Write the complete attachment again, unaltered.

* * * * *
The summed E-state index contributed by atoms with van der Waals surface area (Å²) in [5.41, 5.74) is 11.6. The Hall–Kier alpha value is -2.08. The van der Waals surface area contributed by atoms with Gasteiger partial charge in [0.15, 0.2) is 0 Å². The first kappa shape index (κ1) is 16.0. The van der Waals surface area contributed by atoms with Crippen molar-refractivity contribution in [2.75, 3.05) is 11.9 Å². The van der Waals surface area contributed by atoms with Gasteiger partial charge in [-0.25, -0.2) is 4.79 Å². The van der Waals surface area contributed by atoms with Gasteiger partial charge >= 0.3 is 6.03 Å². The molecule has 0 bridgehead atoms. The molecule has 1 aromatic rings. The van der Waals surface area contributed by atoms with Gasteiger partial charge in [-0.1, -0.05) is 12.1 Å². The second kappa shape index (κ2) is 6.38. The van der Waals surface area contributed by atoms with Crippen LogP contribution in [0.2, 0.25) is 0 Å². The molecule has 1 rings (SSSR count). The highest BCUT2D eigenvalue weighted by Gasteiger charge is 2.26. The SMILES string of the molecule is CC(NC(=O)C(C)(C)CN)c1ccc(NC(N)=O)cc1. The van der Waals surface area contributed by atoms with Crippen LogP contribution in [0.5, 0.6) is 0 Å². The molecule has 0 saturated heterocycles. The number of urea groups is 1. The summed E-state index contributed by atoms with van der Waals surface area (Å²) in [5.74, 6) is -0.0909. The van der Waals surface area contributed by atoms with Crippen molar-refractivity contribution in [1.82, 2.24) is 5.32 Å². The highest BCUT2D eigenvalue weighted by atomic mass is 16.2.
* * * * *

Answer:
The summed E-state index contributed by atoms with van der Waals surface area (Å²) in [5.41, 5.74) is 11.6. The Hall–Kier alpha value is -2.08. The van der Waals surface area contributed by atoms with Gasteiger partial charge in [0.15, 0.2) is 0 Å². The first kappa shape index (κ1) is 16.0. The van der Waals surface area contributed by atoms with Crippen molar-refractivity contribution in [2.75, 3.05) is 11.9 Å². The van der Waals surface area contributed by atoms with Gasteiger partial charge in [-0.25, -0.2) is 4.79 Å². The van der Waals surface area contributed by atoms with Gasteiger partial charge >= 0.3 is 6.03 Å². The molecule has 0 bridgehead atoms. The molecule has 1 aromatic rings. The van der Waals surface area contributed by atoms with Gasteiger partial charge in [-0.1, -0.05) is 12.1 Å². The second kappa shape index (κ2) is 6.38. The van der Waals surface area contributed by atoms with Crippen LogP contribution in [0.2, 0.25) is 0 Å². The molecule has 1 rings (SSSR count). The highest BCUT2D eigenvalue weighted by Gasteiger charge is 2.26. The SMILES string of the molecule is CC(NC(=O)C(C)(C)CN)c1ccc(NC(N)=O)cc1. The van der Waals surface area contributed by atoms with Crippen LogP contribution in [0.5, 0.6) is 0 Å². The molecule has 0 saturated heterocycles. The number of urea groups is 1. The summed E-state index contributed by atoms with van der Waals surface area (Å²) in [5.74, 6) is -0.0909. The van der Waals surface area contributed by atoms with Crippen molar-refractivity contribution in [1.82, 2.24) is 5.32 Å². The highest BCUT2D eigenvalue weighted by atomic mass is 16.2.